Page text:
Colorectal Surgeon and General Surgeon, Dr Stephen Allison






Surgery for Gallstones and Cholecystitis

Laparoscopic Cholecystectomy

What is a Cholecystectomy?

Cholecystectomy is the removal of the gall bladder. The gall bladder is a small bag attached to the ducts coming out of the liver. It is designed to store the products from the liver that aid digestion of food (bile) and to release the bile into the gut after eating. It is not necessary for adequate digestion and can be safely removed.

Laparoscopic Cholecystectomy Explained

Four ports (tubes) are placed into the abdomen through small cuts on the skin. Through these ports a telescope and operating instruments are placed.

The gallbladder is identified. The cystic duct (tube from the gallbladder draining the bile into the bile duct) and the cystic artery (blood supply to the gallbladder) are both identified. A cholangiogram (dye test of the bile duct) is sometimes performed to ensure there are no stones in the bile duct. The cystic duct and artery are then ligated and divided. The gallbladder is then dissected from the liver and removed via a port. Occasionally a drain is inserted for temporary drainage of blood or bile.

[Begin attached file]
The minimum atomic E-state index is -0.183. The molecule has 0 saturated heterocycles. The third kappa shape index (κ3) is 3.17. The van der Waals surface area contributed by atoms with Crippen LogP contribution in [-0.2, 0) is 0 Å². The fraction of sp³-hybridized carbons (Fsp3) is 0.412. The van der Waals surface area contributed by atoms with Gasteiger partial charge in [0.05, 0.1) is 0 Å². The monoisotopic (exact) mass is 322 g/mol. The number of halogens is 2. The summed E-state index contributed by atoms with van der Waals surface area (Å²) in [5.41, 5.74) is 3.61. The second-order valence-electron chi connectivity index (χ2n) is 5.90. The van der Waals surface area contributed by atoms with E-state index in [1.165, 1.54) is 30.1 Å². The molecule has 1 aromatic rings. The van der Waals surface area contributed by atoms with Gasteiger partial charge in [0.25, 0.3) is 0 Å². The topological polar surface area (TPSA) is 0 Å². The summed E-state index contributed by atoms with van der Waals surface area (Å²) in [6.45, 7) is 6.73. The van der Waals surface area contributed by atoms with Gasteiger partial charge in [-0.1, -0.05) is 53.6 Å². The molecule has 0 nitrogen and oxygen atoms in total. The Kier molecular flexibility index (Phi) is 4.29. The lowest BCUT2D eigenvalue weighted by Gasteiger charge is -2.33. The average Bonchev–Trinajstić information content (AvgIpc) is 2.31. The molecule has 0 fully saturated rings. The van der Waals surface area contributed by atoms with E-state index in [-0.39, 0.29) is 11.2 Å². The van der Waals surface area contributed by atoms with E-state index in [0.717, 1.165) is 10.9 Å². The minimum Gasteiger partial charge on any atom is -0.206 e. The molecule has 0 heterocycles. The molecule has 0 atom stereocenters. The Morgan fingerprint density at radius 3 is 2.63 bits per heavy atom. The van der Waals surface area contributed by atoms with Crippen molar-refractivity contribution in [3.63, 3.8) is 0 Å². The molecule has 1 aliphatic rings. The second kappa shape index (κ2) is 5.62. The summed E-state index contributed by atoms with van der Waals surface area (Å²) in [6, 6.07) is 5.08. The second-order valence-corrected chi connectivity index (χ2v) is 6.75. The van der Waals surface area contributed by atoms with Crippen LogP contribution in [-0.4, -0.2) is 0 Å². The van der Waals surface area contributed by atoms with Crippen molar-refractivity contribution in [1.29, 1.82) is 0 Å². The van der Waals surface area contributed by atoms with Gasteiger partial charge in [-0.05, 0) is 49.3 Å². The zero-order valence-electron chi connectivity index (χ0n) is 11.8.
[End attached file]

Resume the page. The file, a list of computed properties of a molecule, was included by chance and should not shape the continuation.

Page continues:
For a consultation, diagnosis and further advice on gallbladder conditions, please contact us on (07) 3397 2634 for an appointment with Dr Allison.

 

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If there are stones in the bile duct, they are usually removed at the same operation laparoscopically. Occasionally they are unable to be removed laparoscopically. If this is the case Dr Allison may involve a gastroenterologist in your care after the operation to attempt to remove them via ERCP (endoscopic retrograde cholangiopancreatoscopy). This is performed via a telescope down the mouth, into the small intestine and up the common bile duct. Rarely an open operation is required to address large, obstructing bile stones.